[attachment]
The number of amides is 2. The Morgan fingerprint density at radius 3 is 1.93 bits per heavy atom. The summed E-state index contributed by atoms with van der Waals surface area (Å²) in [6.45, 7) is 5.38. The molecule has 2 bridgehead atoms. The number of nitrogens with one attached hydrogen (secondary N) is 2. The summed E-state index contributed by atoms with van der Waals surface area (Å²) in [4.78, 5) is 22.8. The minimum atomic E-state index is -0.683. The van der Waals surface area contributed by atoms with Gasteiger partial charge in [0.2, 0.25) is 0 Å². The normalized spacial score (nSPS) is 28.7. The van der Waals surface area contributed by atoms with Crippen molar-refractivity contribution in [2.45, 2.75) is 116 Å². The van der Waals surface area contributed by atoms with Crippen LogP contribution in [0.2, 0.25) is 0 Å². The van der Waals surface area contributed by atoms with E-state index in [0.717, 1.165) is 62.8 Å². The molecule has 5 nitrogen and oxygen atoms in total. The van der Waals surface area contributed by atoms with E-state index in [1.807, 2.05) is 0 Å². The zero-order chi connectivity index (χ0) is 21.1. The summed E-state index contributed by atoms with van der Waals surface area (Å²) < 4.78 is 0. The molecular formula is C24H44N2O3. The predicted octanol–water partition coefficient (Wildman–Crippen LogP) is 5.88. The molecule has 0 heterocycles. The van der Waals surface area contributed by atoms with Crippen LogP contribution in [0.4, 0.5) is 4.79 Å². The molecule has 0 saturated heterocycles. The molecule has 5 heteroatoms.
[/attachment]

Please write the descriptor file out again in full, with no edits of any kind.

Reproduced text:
The number of amides is 2. The Morgan fingerprint density at radius 3 is 1.93 bits per heavy atom. The summed E-state index contributed by atoms with van der Waals surface area (Å²) in [6.45, 7) is 5.38. The molecule has 2 bridgehead atoms. The number of nitrogens with one attached hydrogen (secondary N) is 2. The summed E-state index contributed by atoms with van der Waals surface area (Å²) in [4.78, 5) is 22.8. The minimum atomic E-state index is -0.683. The van der Waals surface area contributed by atoms with Gasteiger partial charge in [0.2, 0.25) is 0 Å². The normalized spacial score (nSPS) is 28.7. The van der Waals surface area contributed by atoms with Crippen molar-refractivity contribution in [2.45, 2.75) is 116 Å². The van der Waals surface area contributed by atoms with Crippen LogP contribution in [0.2, 0.25) is 0 Å². The van der Waals surface area contributed by atoms with E-state index in [0.717, 1.165) is 62.8 Å². The molecule has 5 nitrogen and oxygen atoms in total. The van der Waals surface area contributed by atoms with E-state index in [1.807, 2.05) is 0 Å². The zero-order chi connectivity index (χ0) is 21.1. The summed E-state index contributed by atoms with van der Waals surface area (Å²) < 4.78 is 0. The molecular formula is C24H44N2O3. The predicted octanol–water partition coefficient (Wildman–Crippen LogP) is 5.88. The molecule has 0 heterocycles. The van der Waals surface area contributed by atoms with Crippen LogP contribution in [0.4, 0.5) is 4.79 Å². The molecule has 0 saturated heterocycles. The molecule has 5 heteroatoms.